The employee must provide evidence of overtime

The BAG also confirms its previous line with regard to the ECJ


Working time law is European law and is regulated in Directive 2003/88/EC. In its decision of May 14, 2019 (Az C-55/18), the ECJ ruled that the employer is obliged to record all working hours. The member states are obliged to enact corresponding regulations (see the previous client information ).

In the literature and first-instance case law, it was partly concluded from this that there are easier proofs for employees in the case of overtime. It is not uncommon for workers to submit records at the end of the employment relationship showing how long they worked and when, and claim overtime pay for this.

facts and decision

The plaintiff was employed as a delivery driver by the defendant, which operates a retail business. The plaintiff recorded his working hours by means of technical time recording, whereby only the beginning and end of the daily working hours were recorded, but not the break times. At the end of the employment relationship, the evaluation of the time records showed a positive balance of 348 hours in favor of the plaintiff. He wanted to have this balance paid out. The plaintiff claimed that he worked the entire recorded time. The defendant denied this.

The Emden Labor Court upheld the lawsuit. With reference to the cited ECJ judgment, the burden of proof in the overtime process is modified. The recording of working hours speaks for the plaintiff and the employer must explain and prove when breaks or non-working took place. The LAG Lower Saxony did not follow this. In order to justify an action for compensation for overtime worked, the employee must first demonstrate that he has worked in excess of normal working hours. Secondly, since the employer only has to pay remuneration for the overtime he has arranged, the employee must submit that the employer expressly or implicitly ordered, tolerated or subsequently approved the overtime worked. These principles developed by the Federal Labor Court for distributing the burden of presentation and proof for the work of overtime by the employee and their initiation by the employer are not changed by the obligation based on Union law to introduce a system for measuring the daily working hours worked by the employee. The Federal Labor Court has now confirmed this justification in its decision of May 4, 2022 (Az 5 AZR 359/21).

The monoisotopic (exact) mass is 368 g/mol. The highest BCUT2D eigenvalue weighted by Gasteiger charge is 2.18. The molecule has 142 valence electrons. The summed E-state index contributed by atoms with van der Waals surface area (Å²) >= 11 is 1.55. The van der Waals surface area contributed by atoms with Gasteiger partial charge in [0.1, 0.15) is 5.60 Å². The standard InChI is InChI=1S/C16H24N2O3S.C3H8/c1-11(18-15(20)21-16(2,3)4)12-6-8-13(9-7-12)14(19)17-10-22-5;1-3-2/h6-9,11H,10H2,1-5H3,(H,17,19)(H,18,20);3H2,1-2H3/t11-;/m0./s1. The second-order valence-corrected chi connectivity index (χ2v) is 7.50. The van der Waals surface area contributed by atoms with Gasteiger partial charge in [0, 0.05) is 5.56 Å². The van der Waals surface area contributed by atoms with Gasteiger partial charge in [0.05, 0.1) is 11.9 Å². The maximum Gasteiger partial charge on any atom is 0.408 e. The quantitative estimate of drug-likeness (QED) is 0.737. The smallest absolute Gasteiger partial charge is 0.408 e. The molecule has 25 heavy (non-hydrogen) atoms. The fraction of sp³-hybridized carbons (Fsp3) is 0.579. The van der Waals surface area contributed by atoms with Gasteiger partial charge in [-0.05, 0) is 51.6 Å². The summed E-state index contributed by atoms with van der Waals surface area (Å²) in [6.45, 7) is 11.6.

The clarification of the BAG is to be welcomed. The decision of the ECJ is aimed at the legislator and has no direct impact on an employment relationship.

At the same time, this is only an intermediate step. It remains to be seen how the German legislator will implement the specifications of the ECJ in detail. It is already clear that the recording of working hours needs to be put to the test in almost every company.

dr Konrad Maria Weber, Attorney at Law, Specialist Lawyer for Labor Law
T +49.89.2000568 60
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